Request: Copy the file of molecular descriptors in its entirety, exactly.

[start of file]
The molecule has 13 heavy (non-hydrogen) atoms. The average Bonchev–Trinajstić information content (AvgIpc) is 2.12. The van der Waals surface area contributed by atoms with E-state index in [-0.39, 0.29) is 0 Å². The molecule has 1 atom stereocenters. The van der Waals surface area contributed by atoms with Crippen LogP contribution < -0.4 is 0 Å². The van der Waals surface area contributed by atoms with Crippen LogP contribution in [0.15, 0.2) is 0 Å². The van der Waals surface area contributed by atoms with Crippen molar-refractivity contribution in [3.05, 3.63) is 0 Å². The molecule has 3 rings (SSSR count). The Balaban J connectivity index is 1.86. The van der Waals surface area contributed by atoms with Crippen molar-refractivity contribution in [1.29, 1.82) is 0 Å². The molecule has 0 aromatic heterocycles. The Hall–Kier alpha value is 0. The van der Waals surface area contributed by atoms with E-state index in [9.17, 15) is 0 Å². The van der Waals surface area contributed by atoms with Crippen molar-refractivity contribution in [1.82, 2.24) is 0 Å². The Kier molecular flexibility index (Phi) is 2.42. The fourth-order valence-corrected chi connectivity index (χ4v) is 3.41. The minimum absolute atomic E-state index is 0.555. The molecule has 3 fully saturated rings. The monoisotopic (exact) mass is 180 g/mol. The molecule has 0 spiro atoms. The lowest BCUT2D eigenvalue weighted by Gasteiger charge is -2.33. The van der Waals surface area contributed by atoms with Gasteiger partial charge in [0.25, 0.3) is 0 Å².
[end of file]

The molecule has 13 heavy (non-hydrogen) atoms. The average Bonchev–Trinajstić information content (AvgIpc) is 2.12. The van der Waals surface area contributed by atoms with E-state index in [-0.39, 0.29) is 0 Å². The molecule has 1 atom stereocenters. The van der Waals surface area contributed by atoms with Crippen LogP contribution < -0.4 is 0 Å². The van der Waals surface area contributed by atoms with Crippen LogP contribution in [0.15, 0.2) is 0 Å². The van der Waals surface area contributed by atoms with Crippen molar-refractivity contribution in [3.05, 3.63) is 0 Å². The molecule has 3 rings (SSSR count). The Balaban J connectivity index is 1.86. The van der Waals surface area contributed by atoms with Crippen molar-refractivity contribution in [1.29, 1.82) is 0 Å². The molecule has 0 aromatic heterocycles. The Hall–Kier alpha value is 0. The van der Waals surface area contributed by atoms with E-state index in [9.17, 15) is 0 Å². The van der Waals surface area contributed by atoms with Crippen molar-refractivity contribution in [1.82, 2.24) is 0 Å². The Kier molecular flexibility index (Phi) is 2.42. The fourth-order valence-corrected chi connectivity index (χ4v) is 3.41. The minimum absolute atomic E-state index is 0.555. The molecule has 3 fully saturated rings. The monoisotopic (exact) mass is 180 g/mol. The molecule has 0 spiro atoms. The lowest BCUT2D eigenvalue weighted by Gasteiger charge is -2.33. The van der Waals surface area contributed by atoms with Gasteiger partial charge in [0.25, 0.3) is 0 Å².